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Blog Post | Public Health, Food

EPA’s Pruitt Met with Dow Prior to Favorable RulingDev GowdaKara Cook-Schultz

On March 31st, EPA Administrator Scott Pruitt announced that his agency would deny a petition to ban the dangerous pesticide chlorpyrifos from being sprayed on food. He announced this decision despite EPA scientists’ earlier findings that concluded that chlorpyrifos, which is manufactured by Dow Chemical, can harm brain development of fetuses and infants after ingesting even small amounts. The news that the EPA would continue to allow the spraying of chlorpyrifos alarmed doctors and other public health officials, but what’s even more interesting is that according to several recent Freedom of Information Act requests, Pruitt met with Dow CEO Andrew Liveris at a Houston hotel just twenty days prior to making his controversial decision.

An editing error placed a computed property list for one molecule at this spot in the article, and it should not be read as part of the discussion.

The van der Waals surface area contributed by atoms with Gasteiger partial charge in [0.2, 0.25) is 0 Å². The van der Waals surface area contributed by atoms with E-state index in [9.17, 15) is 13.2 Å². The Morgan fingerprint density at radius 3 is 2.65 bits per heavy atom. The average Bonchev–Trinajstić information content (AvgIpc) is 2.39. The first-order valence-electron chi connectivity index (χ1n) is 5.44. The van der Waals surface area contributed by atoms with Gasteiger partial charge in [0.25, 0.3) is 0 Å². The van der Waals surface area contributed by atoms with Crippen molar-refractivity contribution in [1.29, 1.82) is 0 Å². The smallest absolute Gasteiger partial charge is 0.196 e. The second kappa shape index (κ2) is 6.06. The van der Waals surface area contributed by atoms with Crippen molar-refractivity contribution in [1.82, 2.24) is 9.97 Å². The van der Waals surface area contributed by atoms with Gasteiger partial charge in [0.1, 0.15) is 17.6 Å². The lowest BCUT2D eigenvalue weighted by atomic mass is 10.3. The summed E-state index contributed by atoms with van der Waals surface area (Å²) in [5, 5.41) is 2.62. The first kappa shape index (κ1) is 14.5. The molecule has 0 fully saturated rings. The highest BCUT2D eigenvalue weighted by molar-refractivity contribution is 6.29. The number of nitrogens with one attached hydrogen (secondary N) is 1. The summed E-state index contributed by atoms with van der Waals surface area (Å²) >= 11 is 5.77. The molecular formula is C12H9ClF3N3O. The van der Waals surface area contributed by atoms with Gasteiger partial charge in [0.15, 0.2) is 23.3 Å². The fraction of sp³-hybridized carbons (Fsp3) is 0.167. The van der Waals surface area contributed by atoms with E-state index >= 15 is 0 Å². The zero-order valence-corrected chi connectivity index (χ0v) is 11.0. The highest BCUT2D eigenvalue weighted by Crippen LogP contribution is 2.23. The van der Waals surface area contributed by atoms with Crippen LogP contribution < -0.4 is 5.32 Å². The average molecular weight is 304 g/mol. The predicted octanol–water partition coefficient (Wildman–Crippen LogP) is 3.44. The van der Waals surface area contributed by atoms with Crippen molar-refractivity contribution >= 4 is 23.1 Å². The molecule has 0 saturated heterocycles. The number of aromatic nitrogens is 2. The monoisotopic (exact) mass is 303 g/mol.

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Blog Post | Financial Reform

Sloppy Credit Bureaus, Sketchy Credit Doctors Slammed by Trifecta of CFPB, State AGs and Consumer Lawyers | Ed Mierzwinski

In the news this month are several successful efforts to improve credit report accuracy, compensate the victims of credit bureau malfeasance and also to bring some credit repair doctors to heel. Did it take a village? No, it took a combination of strong consumer laws, a strong CFPB, tough state attorneys general working on a bi-partisan basis and, finally, consumer attorneys engaged in private enforcement of the laws as another line of defense. For markets to work fairly, consumers need all these levels of protection.